Here’s scenario that is becoming more common in our current low-interest rate environment:
A son has run into to some credit card debt. Mom and Dad have a $25,000 CD coming due and are staring at a 1-1.50% interest rate for its renewal. Mom and Dad decide to lend $25,000 to their son to help him get out of high-interest debt. Mom and Dad want to call it a loan and charge interest of 3% (twice the amount they would get on the C.D.).
This sounds like a great solution to an all too common problem. There are potential pitfalls that you want consider before entering into a transaction like this:
Lack of Documentation:
In order for this to be truly considered a loan you will want to have a signed loan document with the interest rate and repayment schedule. The IRS tends to treat you more favorably when something is written down.
Inaccurate Tax Reporting:
If their son reports interest expense from the loan on his taxes Mom and Dad better report the corresponding interest income on their return.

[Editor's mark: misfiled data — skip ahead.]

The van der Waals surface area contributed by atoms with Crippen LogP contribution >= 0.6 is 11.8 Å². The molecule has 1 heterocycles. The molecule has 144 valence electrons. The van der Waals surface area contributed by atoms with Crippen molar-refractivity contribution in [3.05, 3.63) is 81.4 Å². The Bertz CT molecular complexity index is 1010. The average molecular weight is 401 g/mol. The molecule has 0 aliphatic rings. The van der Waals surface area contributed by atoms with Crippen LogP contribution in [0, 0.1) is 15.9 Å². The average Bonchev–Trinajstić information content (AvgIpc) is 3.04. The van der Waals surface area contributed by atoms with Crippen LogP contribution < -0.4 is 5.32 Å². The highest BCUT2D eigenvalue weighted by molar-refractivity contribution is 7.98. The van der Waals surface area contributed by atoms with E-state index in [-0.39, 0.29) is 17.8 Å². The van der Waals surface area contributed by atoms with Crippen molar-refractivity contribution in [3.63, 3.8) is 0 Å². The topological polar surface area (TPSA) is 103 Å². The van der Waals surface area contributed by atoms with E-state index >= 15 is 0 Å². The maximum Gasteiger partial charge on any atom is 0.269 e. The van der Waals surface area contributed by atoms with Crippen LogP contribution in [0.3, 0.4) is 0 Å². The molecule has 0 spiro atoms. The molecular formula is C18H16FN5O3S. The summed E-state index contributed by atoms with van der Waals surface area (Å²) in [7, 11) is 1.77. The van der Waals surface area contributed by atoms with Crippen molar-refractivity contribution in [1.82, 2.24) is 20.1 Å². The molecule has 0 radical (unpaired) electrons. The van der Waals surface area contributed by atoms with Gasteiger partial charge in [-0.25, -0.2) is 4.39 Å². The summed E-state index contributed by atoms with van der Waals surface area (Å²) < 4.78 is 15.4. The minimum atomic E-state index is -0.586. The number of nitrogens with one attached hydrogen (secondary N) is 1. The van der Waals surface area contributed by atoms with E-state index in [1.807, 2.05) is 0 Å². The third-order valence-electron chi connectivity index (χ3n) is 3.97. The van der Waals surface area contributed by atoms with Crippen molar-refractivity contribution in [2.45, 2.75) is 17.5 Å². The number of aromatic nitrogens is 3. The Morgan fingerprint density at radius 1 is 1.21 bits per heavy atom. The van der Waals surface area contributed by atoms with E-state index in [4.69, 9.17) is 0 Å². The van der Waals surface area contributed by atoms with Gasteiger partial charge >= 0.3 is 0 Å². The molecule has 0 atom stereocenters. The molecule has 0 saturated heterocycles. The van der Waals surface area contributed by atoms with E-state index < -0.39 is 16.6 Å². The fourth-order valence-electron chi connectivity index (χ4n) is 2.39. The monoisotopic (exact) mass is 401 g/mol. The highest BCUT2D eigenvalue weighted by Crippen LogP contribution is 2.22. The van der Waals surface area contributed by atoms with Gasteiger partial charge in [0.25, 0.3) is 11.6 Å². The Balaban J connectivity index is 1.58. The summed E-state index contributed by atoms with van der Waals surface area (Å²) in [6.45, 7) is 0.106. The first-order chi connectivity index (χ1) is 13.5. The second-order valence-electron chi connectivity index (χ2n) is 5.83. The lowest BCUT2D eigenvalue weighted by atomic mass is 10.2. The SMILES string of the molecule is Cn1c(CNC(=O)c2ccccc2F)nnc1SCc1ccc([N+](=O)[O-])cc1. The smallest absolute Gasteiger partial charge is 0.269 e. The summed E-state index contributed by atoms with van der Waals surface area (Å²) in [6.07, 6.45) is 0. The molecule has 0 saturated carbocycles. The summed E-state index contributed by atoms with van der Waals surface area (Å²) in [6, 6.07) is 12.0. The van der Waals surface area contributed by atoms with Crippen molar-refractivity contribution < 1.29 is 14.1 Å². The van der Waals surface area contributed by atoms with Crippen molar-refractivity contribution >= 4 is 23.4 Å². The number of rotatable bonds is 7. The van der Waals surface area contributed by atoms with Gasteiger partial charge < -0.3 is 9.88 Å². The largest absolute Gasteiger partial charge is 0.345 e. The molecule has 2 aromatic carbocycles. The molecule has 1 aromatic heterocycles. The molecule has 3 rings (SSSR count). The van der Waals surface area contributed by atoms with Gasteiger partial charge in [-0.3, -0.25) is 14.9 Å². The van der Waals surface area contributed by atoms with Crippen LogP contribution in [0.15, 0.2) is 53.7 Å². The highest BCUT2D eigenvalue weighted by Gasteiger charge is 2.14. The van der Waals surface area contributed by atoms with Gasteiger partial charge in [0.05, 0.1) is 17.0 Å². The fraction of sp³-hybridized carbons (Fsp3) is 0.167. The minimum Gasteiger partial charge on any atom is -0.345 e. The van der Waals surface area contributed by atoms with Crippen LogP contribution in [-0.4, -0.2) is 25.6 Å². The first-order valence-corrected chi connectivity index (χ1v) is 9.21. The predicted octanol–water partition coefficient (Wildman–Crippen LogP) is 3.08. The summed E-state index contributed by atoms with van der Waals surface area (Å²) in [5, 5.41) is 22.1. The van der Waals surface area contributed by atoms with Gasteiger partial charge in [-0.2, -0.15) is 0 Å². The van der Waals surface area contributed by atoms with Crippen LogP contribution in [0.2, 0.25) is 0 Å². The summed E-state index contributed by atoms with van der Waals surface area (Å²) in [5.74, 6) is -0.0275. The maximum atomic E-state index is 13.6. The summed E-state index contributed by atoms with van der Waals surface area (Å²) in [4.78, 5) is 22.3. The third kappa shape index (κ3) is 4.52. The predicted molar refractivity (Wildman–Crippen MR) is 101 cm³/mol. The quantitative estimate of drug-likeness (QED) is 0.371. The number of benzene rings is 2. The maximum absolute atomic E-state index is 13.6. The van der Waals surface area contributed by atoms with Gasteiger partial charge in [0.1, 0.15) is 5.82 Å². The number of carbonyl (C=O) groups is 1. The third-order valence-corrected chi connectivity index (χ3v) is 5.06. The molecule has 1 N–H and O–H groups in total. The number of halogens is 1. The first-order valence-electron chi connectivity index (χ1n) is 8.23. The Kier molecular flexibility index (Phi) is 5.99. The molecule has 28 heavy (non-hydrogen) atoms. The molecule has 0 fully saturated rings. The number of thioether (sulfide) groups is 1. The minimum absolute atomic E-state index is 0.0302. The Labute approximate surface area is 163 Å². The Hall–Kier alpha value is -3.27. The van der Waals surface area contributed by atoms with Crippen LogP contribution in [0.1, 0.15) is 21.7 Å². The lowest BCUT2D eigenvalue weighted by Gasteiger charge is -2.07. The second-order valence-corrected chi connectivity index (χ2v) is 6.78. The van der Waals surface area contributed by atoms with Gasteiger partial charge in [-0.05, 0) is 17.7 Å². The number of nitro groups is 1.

Mom and Dad tend to be a little more lenient than your average bank. A series of skipped payments or overall loan forgiveness can turn the loan into a gift in the minds of the IRS. This can create adverse tax consequences down the road.
Not charging enough interest:
The IRS sets an AFR (Applicable Federal Rate) which sets the acceptable rates for loans. If you don’t charge enough, the lender may be taxed on imputed interest (the difference of what they should have received and what they actually did) and gift tax consequences may come into play.
Smaller loans (under $10,000) may avoid some of these problems, but in general it wise to consult a CPA and/or estate planning attorney before entering into a family loan arrangement.